Request for feedback: does an Elixir sqlite3 driver need a connection pool?

Hello all,

As part of my ongoing efforts to make an extremely fast sqlite3 Elixir driver (that steps on a Rust library) I am stumbling upon interesting problems regarding connections pools. Mind you, the technical problems have been solved but I am currently struggling with semantics and surprising mechanics. And I need an external feedback.

Description of the current state of the library

(None of what is described here is in the GitHub repo yet)

  • I made the Rust part of the code take care of connection pooling. Passing options will be possible either directly or through an Ecto.Repo configuration.
  • sqlite3 doesn’t really have a notion of a “connection” per se; what it returns to you is basically a 32/64 bit integer – a handle a la the UNIX file descriptors.
  • sqlite3 can and will return N different handles to the same DB file as long as N different consumers of the same DB request opening it.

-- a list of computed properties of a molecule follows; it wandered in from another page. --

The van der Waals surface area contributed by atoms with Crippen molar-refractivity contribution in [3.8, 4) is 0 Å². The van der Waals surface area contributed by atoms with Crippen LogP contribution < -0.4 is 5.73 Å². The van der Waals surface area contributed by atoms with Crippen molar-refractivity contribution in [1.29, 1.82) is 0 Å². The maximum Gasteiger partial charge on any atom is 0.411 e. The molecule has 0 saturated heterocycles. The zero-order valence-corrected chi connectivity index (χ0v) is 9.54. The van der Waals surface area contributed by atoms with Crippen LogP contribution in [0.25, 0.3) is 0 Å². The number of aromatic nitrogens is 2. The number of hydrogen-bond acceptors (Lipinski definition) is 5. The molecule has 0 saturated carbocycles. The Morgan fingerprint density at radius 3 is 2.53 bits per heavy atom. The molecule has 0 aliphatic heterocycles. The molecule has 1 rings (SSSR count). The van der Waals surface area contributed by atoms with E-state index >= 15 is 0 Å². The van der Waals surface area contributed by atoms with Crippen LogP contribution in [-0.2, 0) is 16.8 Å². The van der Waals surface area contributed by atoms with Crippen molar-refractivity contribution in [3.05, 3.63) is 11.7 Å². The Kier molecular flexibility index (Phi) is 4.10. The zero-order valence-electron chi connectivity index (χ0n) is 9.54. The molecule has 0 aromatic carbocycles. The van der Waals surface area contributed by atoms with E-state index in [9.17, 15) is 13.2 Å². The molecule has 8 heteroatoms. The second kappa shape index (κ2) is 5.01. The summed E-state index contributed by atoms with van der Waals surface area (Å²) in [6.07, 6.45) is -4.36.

• sqlite3 doesn’t encourage sharing the same handle between different OS threads (it does support it but with caveats so I decided to dodge that potentially dangerous path).
  • This nicely maps to connection pools. I already have Rust tests that prove that opening the same file DB – or the same named in-memory DB – in multiple threads works fine and all threads see what the others did to the DB.
  • Here lies the main problem: when people want to open an anonymous in-memory DB (by specifying a DB name of :memory: or file::memory:?<various_URL_formatted_parameters>) then the connection pool will be giving you handles to a different in-memory anonymous DB every time you request a connection from the pool. In other words, a connection pool opened to the anonymous in-memory DB is basically a global pool responsible for all anonymous in-memory DBs your app might need, which IMO breaks the concept of an individual connection pool which should only be responsible for giving connections to the same DB.